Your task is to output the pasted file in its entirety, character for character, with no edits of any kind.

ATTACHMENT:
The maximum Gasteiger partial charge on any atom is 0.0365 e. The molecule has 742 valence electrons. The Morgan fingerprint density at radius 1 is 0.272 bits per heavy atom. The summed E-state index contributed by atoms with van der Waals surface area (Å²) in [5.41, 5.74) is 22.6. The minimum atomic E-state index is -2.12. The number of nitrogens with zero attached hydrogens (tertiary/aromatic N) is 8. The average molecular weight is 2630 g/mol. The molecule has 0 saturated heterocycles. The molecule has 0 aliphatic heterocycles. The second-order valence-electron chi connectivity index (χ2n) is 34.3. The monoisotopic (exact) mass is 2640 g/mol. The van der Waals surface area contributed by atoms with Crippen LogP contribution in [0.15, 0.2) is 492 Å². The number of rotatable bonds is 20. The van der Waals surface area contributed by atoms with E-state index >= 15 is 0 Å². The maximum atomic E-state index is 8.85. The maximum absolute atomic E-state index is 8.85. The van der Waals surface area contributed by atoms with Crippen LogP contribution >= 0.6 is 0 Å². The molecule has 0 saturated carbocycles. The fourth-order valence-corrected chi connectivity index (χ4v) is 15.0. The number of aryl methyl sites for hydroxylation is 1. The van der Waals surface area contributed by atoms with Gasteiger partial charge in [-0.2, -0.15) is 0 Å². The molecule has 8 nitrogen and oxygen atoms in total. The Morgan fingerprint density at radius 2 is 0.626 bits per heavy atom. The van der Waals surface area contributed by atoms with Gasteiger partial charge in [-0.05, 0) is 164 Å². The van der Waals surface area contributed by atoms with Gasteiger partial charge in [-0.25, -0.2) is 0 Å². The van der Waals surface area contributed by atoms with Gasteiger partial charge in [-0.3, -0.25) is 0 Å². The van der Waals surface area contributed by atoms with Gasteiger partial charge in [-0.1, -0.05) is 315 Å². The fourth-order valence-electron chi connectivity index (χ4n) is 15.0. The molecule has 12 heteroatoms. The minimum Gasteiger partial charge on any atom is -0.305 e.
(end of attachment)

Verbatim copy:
The maximum Gasteiger partial charge on any atom is 0.0365 e. The molecule has 742 valence electrons. The Morgan fingerprint density at radius 1 is 0.272 bits per heavy atom. The summed E-state index contributed by atoms with van der Waals surface area (Å²) in [5.41, 5.74) is 22.6. The minimum atomic E-state index is -2.12. The number of nitrogens with zero attached hydrogens (tertiary/aromatic N) is 8. The average molecular weight is 2630 g/mol. The molecule has 0 saturated heterocycles. The molecule has 0 aliphatic heterocycles. The second-order valence-electron chi connectivity index (χ2n) is 34.3. The monoisotopic (exact) mass is 2640 g/mol. The van der Waals surface area contributed by atoms with Crippen LogP contribution in [0.15, 0.2) is 492 Å². The number of rotatable bonds is 20. The van der Waals surface area contributed by atoms with E-state index >= 15 is 0 Å². The maximum atomic E-state index is 8.85. The maximum absolute atomic E-state index is 8.85. The van der Waals surface area contributed by atoms with Crippen LogP contribution >= 0.6 is 0 Å². The molecule has 0 saturated carbocycles. The fourth-order valence-corrected chi connectivity index (χ4v) is 15.0. The number of aryl methyl sites for hydroxylation is 1. The van der Waals surface area contributed by atoms with Gasteiger partial charge in [-0.2, -0.15) is 0 Å². The molecule has 8 nitrogen and oxygen atoms in total. The Morgan fingerprint density at radius 2 is 0.626 bits per heavy atom. The van der Waals surface area contributed by atoms with Gasteiger partial charge in [-0.05, 0) is 164 Å². The van der Waals surface area contributed by atoms with Gasteiger partial charge in [-0.25, -0.2) is 0 Å². The van der Waals surface area contributed by atoms with Gasteiger partial charge in [-0.3, -0.25) is 0 Å². The van der Waals surface area contributed by atoms with Gasteiger partial charge in [-0.1, -0.05) is 315 Å². The fourth-order valence-electron chi connectivity index (χ4n) is 15.0. The molecule has 12 heteroatoms. The minimum Gasteiger partial charge on any atom is -0.305 e.